Alabama's coastal beaches are a major tourist attraction as well as a lifestyle staple for Alabama residents. Alabama has approximately 50 miles of Gulf Beach and an estimated 65 to 70 miles of bay beaches where the adjacent waters are classified for swimming under the State's Water Use Classification System. Bacterial contamination in Alabama's coastal recreational waters can originate from sources, including shoreline development, wastewater collection and treatment facilities, septic tanks, urban runoff, disposal of human waste from boats, bathers themselves, commercial and domestic animals and natural animal sources such as wildlife. People who swim and recreate in waters contaminated with such bacterial pollution are at an increased risk of becoming ill. Pathogens associated with this type of pollution can cause ear, eye, skin and respiratory infections, gastrointestinal illness, and more serious diseases such as meningitis and hepatitis.
In June 1999, Alabama Department of Environmental Management (ADEM), in cooperation with the Alabama Department of Public Health (ADPH), initiated a program to routinely monitor bacteria levels at five select swimming beaches on the Gulf Coast. The effort was later expanded to include six additional sites along the Gulf Coast and Mobile Bay. In October of 2000 the federal Beaches Environmental Assessment and Coastal Health (BEACH) Act was signed into law. This act mandates the monitoring and assessing of coastal recreational waters and the prompt notification of the public when applicable water quality standards are not being met. The act also authorizes EPA to award grants to help governments implement monitoring and notification programs consistent with published EPA guidance and criteria. The ADEM was designated as the State's lead agency and was awarded grant money to carry out this program. Through the BEACH Act, the ADEM and the ADPH have greatly expanded and enhanced monitoring and notification efforts for Alabama's public recreational waters. The goal of this program is to increase public awareness and provide valuable water quality information to help the public make more informed decisions concerning their recreational use of Alabama's natural coastal waters.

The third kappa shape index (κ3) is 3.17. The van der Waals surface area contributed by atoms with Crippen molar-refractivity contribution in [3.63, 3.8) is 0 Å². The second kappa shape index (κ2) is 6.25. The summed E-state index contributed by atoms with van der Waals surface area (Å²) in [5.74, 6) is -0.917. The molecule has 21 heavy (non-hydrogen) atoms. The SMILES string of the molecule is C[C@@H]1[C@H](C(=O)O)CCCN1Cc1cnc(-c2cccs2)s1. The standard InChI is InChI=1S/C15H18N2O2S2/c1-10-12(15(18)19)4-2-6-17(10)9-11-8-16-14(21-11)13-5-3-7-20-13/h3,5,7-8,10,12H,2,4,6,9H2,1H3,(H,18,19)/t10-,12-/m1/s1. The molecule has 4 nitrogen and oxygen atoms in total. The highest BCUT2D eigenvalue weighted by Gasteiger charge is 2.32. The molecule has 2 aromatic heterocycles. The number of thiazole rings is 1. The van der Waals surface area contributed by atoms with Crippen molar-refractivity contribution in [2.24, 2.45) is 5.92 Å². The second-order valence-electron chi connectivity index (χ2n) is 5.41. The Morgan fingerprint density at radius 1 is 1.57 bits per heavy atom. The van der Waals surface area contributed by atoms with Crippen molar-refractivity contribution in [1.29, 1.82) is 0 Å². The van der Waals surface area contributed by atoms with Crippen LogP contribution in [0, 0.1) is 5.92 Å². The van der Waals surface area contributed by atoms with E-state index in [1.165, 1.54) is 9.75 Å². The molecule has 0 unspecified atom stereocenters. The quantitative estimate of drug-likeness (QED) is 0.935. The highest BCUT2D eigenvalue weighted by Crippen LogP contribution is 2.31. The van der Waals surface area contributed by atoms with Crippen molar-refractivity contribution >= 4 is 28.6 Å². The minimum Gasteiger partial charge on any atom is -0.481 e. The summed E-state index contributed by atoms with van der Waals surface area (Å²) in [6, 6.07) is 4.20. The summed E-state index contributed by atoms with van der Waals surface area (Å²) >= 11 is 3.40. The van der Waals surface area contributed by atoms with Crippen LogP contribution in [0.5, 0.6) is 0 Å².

This program now involves the routine collection of water samples from 25 high use and/or potentially high risk public recreational sites from Perdido Bay to Dauphin Island. The selection of sites and the frequency of sampling are determined using a risk based evaluation and ranking process. This process considers a number of factors for a given site, most importantly the amount of use and the amount of risk. Depending on the site, samples are collected twice per week, once per week or once every other week during the swimming season (June through September) and once per month during the cooler months. These samples are analyzed for the indicator bacteria Enterococci. Enterococci bacteria are endemic to the guts of warm blooded creatures. These bacteria, by themselves, are not considered harmful to humans but often occur in the presence of potential human pathogens. The indicator bacteria used and the threshold concentration, which triggers an advisory, are based on recommendations provided by the EPA in the documents Ambient Water Quality Criteria for Bacteria (1986) and Water Quality Standards Handbook, second addition (1983).